Issue #16990 has been updated by Student (Nathan Zook).


mame (Yusuke Endoh) wrote in #note-9:
> I expect that `ary + set` return a Set, not an Array, unless it raises an exception.
> 
> > Otherwise array += set would turn the variable array to a Set and that would be a surprise.
> 
> It is a surprise if `ary + set` returns a collection object that is ordered and that has multiple instances in its elements.
> To me. `ary += set` looks like `int_val += float`. It is not a surprise to me that it changes the type of `int_val`.

I found implicit conversions of values in K&R to be an abomination BEFORE I became aware of the many, many bugs & security issues that came from them.

In the world of objects, a + b = c is expected either to have the same class as a, or of the nearest common ancestor of the classes of a & b.  Of course, in the Ruby type system, this is Object.  Philosophically, it is pretty clear that Array is a descendant class of Set.  Arrays add ordering, and thereby multiplicity and otherwise behave as Sets.  HOWEVER--at some point it is important, even critical, to bow to the culture.  The culture of programming (outside of LISP?) is that Arrays are the thing that "everyone" works with "all the time", while Sets are reserved for specialists or special situations.  As a mathematician, I am loathe to use Arrays when I mean Sets, but then again, I never use ':' as a string quote character, either...

I find the exception that "everyone" does with int_val += float "unsurprising" because "everyone" has been taught it since K&R.   It is horrible practice, and needs to be avoided.  For the case of [1,2] += {1,2}, it is far from clear to me that the operation is sufficiently well-defined in the industry to be able to choose a solution.  No matter what is chosen, the results are going to surprise a lot of folks.  Throwing an exception says "we're not going to assume we can read your mind on this one."

My solution would be to define Array.add([1,2], {1,2}) and Set.add([1,2], {1,2}).  Internally, the obnoxious conversions back & forth can be avoided.  Externally, its really clear what will come back.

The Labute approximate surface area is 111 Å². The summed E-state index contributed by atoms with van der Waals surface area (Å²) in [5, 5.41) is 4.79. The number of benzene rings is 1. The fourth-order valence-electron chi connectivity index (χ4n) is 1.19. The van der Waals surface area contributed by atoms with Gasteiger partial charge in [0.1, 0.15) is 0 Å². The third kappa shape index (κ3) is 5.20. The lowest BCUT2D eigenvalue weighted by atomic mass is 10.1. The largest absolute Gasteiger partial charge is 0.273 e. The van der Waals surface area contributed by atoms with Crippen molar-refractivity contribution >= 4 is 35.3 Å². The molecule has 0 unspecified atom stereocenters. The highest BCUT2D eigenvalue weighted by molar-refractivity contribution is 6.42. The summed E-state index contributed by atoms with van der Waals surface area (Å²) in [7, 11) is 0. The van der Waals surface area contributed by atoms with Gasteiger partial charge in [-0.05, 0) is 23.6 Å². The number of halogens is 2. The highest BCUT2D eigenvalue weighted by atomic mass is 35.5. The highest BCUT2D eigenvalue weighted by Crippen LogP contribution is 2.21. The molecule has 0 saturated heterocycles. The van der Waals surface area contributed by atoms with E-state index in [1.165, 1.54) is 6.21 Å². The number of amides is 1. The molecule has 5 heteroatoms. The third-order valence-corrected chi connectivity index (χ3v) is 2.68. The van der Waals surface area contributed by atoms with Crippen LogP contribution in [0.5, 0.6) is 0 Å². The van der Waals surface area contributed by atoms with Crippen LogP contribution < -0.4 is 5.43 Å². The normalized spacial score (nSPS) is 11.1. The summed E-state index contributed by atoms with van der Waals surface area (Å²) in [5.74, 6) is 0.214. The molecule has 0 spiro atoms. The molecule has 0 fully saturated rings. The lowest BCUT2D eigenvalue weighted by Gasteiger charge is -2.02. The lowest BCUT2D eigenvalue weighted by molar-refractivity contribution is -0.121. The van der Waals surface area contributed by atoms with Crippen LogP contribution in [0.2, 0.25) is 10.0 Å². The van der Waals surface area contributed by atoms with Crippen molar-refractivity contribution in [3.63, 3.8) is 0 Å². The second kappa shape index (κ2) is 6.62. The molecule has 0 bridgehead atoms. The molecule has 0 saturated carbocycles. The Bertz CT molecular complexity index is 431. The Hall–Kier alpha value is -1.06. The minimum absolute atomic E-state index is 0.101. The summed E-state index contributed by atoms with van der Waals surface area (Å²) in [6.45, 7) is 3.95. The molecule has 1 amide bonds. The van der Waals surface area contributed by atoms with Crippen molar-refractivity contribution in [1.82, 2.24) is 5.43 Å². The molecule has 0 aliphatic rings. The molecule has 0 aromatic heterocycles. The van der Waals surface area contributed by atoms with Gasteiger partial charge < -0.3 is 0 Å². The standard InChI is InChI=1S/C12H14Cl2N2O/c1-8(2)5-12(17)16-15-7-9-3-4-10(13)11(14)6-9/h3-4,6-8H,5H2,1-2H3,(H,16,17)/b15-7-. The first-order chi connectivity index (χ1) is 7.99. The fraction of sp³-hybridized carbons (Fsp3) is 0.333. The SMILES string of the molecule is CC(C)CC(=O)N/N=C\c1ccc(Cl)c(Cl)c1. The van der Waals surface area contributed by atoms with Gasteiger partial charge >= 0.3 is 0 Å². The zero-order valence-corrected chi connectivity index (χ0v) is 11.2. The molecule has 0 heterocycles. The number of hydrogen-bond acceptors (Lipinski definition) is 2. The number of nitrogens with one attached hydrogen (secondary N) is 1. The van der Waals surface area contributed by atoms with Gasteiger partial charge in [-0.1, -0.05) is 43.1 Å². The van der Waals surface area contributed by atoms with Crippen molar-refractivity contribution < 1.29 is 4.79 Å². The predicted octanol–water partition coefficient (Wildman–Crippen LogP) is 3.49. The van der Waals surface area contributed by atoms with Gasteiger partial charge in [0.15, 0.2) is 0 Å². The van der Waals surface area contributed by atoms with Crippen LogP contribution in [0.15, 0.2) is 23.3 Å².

----------------------------------------
Feature #16990: Sets: operators compatibility with Array
https://bugs.ruby-lang.org/issues/16990#change-90554

* Author: marcandre (Marc-Andre Lafortune)
* Status: Open
* Priority: Normal
----------------------------------------
We currently have `set <operator> array` work fine:

```ruby
Set[1] + [2] # => Set[1, 2]
```

Nothing works in the reverse order:

```ruby
[1] + Set[2] # => no implicit conversion of Set into Array
# should be:
[1] + Set[2] # => [1, 2]
```

#### set-like operators

Note that the situation is particularly frustrating for `&`, `|` and `-`.
If someone wants to do `ary - set`, one **has** to do `ary - set.to_a` which will, internally, do a `to_set`, so what is happening is `set.to_a.to_set`!! (assuming `ary` is over `SMALL_ARRAY_LEN == 16` size, otherwise it's still doing in `O(ary * set)` instead of `O(ary)`).

The same holds with `&` and `|`; see order issue as to why this can *not* (officially) be done any other way.

Reminder:
```ruby
ary & ary.reverse # => ary
Set[*ary] & Set[*ary.reverse]  # => Set[*ary.reverse], officially order is indeterminate
```




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